We will try new and creative things. Our view of the culinary plus space is expanding and may include more than a restaurant or a cafe. It might include food processing and transportation, packaging, warehouse work or making and serving food in non-restaurant settings like corporate cafeterias.
At its core, FareStart will always include the same recipe of on-the-job training, intensive support and wraparound social services, leading to opportunities for students to gain employment and explore pathways to enjoy economic mobility. We will be listening to our partners, listening to community members, listening to students and working as staff to understand what the best opportunities are. It's going to be exciting to reactivate our social enterprises and to reconnect with the community in a post covid footing focused on the future.
How do you see FareStart working with the larger community in new ways in this new era, and why is that important?
Our work is strengthened when it is responsive to the community. We aren’t successful if we work in isolation. As we reopen businesses, expand training, and seek employment for grads, we need to understand better how our partners are contributing to the space locally and nationally and ask ourselves how we can best work alongside them, the same way we did when growing our food security work during the pandemic. How do we work with the funders that have an interest in supporting this work? How do we work with government and social service agencies? How do we partner with employers for great outcomes for our grads? There's room for everybody to work well together. FareStart is approaching this with a good deal of humility and work to understand what our place is in these spaces, how we share these spaces and how we focus on our unique value proposition.
What’s it like to work with FareStart students?
The most inspiring moments I've had since starting here have been the opportunities to engage with students. The graduations are everything – listening to students from completely different life experiences talk about the transformative power of the training they received, the community that was wrapped around them and the hopefulness about the opportunities they have moving forward. While I've only been here briefly, these interactions have been a touchstone to why I came here and are at the center of what motivates all of us on the team to do the work.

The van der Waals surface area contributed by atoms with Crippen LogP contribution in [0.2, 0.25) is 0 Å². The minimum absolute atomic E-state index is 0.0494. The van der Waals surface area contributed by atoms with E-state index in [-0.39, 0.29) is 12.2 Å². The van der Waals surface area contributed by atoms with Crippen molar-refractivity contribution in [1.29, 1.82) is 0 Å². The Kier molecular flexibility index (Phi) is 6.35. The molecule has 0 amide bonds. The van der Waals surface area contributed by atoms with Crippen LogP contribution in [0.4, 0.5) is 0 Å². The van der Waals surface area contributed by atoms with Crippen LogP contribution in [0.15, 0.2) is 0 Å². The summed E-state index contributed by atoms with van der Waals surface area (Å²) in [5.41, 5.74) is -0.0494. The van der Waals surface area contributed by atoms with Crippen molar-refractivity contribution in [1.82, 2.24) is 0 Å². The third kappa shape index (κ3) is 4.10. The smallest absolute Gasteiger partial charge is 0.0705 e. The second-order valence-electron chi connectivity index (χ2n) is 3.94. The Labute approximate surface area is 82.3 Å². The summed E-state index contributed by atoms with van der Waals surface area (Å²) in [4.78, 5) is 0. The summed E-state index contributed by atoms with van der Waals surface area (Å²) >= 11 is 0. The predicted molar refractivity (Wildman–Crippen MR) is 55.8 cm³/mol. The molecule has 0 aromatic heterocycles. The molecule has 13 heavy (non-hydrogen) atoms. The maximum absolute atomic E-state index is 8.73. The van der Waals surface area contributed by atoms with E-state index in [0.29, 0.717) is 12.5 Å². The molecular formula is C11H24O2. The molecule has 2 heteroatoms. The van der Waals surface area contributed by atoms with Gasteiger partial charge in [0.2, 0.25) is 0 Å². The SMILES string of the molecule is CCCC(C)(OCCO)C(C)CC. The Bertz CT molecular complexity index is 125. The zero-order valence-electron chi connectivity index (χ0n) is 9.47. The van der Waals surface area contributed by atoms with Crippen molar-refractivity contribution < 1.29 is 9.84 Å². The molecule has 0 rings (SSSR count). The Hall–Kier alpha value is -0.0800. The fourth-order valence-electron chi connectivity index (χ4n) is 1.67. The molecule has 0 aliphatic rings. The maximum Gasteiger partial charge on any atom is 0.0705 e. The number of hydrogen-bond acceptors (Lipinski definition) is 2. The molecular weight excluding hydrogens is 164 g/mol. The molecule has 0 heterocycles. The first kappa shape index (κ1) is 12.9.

How can people get involved?
The pandemic forced us to close down many of our public-facing programs and people have been waiting to reengage. It's been phenomenal what FareStart has been able to do in terms of feeding the community during the pandemic while training students in a mostly virtual environment; however, that hasn't been as visible to many people who are willing and ready to support us. As we ramp back up, come back and work with us. And as we create opportunities, there will be many ways for people to connect and contribute.
As we restart social enterprises, FareStart will need people who are comfortable with startup investment to take a leap of faith and help us restart those efforts. We need volunteers to help us realize this vision. We need partnerships with the community, and collaboration with our social enterprise peers. We are excited about the many ways people can contribute to the mission.
Do you have any final thoughts that you’d like to share?
One of the things that I'm struck by is how universal and fundamental the need is for human acceptance. We can make assumptions about who might benefit from or need FareStart's services or where they might have come from. The simple answer is our students come from everywhere. They come from my family, from your family, from every walk of life. It's important for us to stay grounded in understanding that, and accepting people for who they are, how they show up, what they need. That kind of universal call to acceptance and love is what creates this opportunity to treat everybody equitably. At its core, it's about being human with humans.